Trickle Down Economics refers to a subsection of Supply Side Economics, which opts for tax cuts on the richer section of society, believing the benefits will trickle down to all sections of society. It suggests cuts in income tax, business tax, dividends taxes etc. will help business owners and investors engage in more endeavours, for example investing greater amounts in exchange markets and taking on more projects to expand business operations. This will in turn boost the economy, resulting in more employment, income etc. for all sections of the society.
Trickle Down economics, and in a sense supply side economics, were invented by economist Arthur Laffer, who uses the Laffer Curve to justify his theory. He also claims that taxes must lie in a prohibitive range in order for the cut in taxes to boost economic growth to a satisfactory level.
Reagan Administration – More commonly known as Reaganomics, the trickle down concept was used by American President Ronald Reagan in order to end the recession that took place in the 1980s. Reagan reduced the tax Reagan introduced 2 tax cuts to those of the highest personal income category, reducing it from the original 70% to 50% in 1981 and then further reducing it to38.5% in 1986 which fell to an even lower 28% in the subsequent years. He also changed the capital gains tax and the corporate tax rate. While this greatly helped Reagan out of the recession, critics of the theory also point out that Reagan greatly increased Government Expenditure at that time, mainly in Defence in order to end the Cold War.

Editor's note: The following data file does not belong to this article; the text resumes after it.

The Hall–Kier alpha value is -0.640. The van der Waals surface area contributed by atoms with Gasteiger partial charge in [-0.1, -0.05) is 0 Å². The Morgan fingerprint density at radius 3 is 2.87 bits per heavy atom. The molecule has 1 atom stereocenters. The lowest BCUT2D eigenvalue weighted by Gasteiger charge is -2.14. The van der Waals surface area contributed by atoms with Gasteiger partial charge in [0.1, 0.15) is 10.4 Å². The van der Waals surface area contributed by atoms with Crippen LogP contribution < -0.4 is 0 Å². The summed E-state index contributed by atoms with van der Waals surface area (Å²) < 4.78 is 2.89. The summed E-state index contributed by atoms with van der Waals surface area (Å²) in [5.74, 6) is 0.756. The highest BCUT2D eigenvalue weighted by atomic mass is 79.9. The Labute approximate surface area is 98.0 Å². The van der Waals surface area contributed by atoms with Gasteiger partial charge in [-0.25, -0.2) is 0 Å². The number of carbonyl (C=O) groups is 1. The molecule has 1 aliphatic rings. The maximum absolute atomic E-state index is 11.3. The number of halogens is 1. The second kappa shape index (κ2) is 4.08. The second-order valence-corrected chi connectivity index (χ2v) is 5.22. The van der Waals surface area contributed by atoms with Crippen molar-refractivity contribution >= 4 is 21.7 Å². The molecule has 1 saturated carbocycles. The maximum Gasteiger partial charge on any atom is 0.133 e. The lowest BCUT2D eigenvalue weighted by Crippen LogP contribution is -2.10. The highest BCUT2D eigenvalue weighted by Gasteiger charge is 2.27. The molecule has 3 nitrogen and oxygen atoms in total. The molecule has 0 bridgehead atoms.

George W Bush Administration – President Bush also employed the use of trickle down economics in order to curb the Recession in 2001. Bush employed similar strategies to Reagan in his tax reforms. He used 2 major reforms, one focusing primarily on Income taxes (Economic Growth and Tax Relief Reconciliation Act) and the other aiming to raise employment and encourage business (Jobs and Growth Tax Relief Reconciliation Act). While Bush did manage to guide the country out of the recession, there were also other factors at play. The FED had also cut interest rates from 6% to 1%, thus it may have very well been monetary roles that played a part in the economic growth.
President Donald Trump seems to be a big advocator of the trickle down economics policy, introducing his own “Tax cuts and Jobs Act” reform, in which he made a permanent reduction to corporate tax from 35% to 21% and introduced more income rate tax cuts. While he claims the economic boost will be more than enough to offset the growing debt faced by America, many economists have come forward to point out the shortcomings of his plan.
So will Trickle Down Economics work its magic again? Or will economists be right in proving its fault in theory? Only time can tell.